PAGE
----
"Les Miserables" has appeared in various incarnations over the years, both on stage and on celluloid but I wanted to catch it when it had just made the move from London's Palace Theatre to a neighbouring theatre, namely The Queens Theatre in Shaftesbury Avenue.

Myself and my co-editors on this site; namely Adam and Keith found ourselves loitering with intent at Crawley railway station. However, due to the vagaries of Network South Central, our train up to London Victoria was delayed by 20 minutes or so and I was starting to get slightly uneasy as London theatres do have a strict policy of not allowing any Johnny-Come-Latelies into the main theatre until a convenient break in the performance. This normally means the interval halfway through a performance and I was rather reluctant to see only half a musical, given the exorbitant prices we had paid for our tickets.

Dame Fortune must have been flashing her National Health false teeth at us that afternoon as we managed to catch a rapid express up to London Victoria where we were unceremoniously spewed out onto the platform and then on to the Tube where we made record time over to Tottenham Court Road underground station where we were gently deposited on the heaving streets of Central London to take Shanks Pony down Shaftesbury Avenue to the Queens Theatre.

Panting heavily and sweating profusely after a forced route march down Shaftesbury Avenue, we finally settled in our seats just in time as the lights went down and the opening chords of the orchestra started up.

The Queens Theatre is very much like the majority of theatres in Londons West End. Starting off from humble beginnings, it was built and expanded on in Victorian times and has a plethora of gilt-lined fixtures and an elaborately painted and decorated ceiling featuring cherubs and gentlemen with horns on their bonces and tight-fitting furry trousers. Unlike the Haymarket Theatre where the Staggering Stories team went to see 'When Harry Met Sally' (see Adams earlier review.), this ornately decorated ceiling had no desire to fall down on top of its audience and stayed resolutely in place for the duration of the performance.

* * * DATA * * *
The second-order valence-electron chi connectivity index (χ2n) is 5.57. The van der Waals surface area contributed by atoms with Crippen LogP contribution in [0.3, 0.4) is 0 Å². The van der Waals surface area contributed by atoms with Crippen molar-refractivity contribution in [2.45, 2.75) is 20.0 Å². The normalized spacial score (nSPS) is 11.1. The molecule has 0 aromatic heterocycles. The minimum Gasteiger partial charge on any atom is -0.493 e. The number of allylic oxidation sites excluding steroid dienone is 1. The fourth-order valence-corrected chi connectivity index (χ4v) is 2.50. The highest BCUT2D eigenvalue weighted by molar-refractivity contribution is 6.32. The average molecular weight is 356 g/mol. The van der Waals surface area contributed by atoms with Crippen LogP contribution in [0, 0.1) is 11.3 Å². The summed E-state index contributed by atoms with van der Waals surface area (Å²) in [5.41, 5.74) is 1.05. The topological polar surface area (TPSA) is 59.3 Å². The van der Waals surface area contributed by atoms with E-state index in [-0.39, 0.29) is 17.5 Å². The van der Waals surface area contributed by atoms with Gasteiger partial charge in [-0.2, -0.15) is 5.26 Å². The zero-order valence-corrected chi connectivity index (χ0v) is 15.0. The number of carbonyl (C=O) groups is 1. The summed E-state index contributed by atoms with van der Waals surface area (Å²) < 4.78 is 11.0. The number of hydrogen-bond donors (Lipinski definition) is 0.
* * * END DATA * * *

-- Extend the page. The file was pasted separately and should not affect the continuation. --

In a nutshell, the plot concerns the life of Jean Valjean, an ex-convict, who was imprisoned in harsh conditions for the trivial crime of breaking and entering and stealing a loaf of bread in order to feed some starving relatives. Upon his release, he tries stealing some silverware from a priest who took him in after his release from prison. His nemesis who crops up from time to time in the musical;a New Republic police inspector called Javert, appears in order to arrest him for breaking his parole. The priest intervenes and says to Javert that the stolen silverware was a gift to Valjean in order to him to sell so he could get back on his feet in society.

Humbled by the priests kindness, Valjean swears that he will be a reformed character but Javert, sworn to uphold the law, says that he will pursue Valjean, who he considers to be a parole breaker, to the ends of the earth. Thus, the reformed Valjean becomes a fugitive from Javerts wrath. I will not say anymore about the plotline. Go and see the the show for yourselves. Believe me, you will not be disappointed. I can firmly say that this is the best musical I have seen so far and I have been to see quite a few. I only got the musicals bug about 3 or 4 years ago but I am making up for lost time.

Other characters who are pivotal in the plotline are:

Fantine: a young woman with an illegitimate daughter called Cosette. She has fallen on hard times after the manager of the factory where she worked found out that she had a daughter out of wedlock and was thrown out onto the streets and was forced into prostitution as a way of supporting herself and of raising money for her daughter, Cosette.

Cosette: Fantine's daughter who becomes Valjean's ward after the tragic death of her mother in a paupers hospital

Marius: a young Parisian student who falls in love with Cosette when they meet by chance when Valjean and Cosette arrive in Paris on their journeying around France.

Eponine: A young street urchin girl and the daughter of the disreputable Thenardiers who has an unrequited passion for Marius.

Gavroche: Another street urchin who lays down his life for the cause of the young revolutionary students and finally: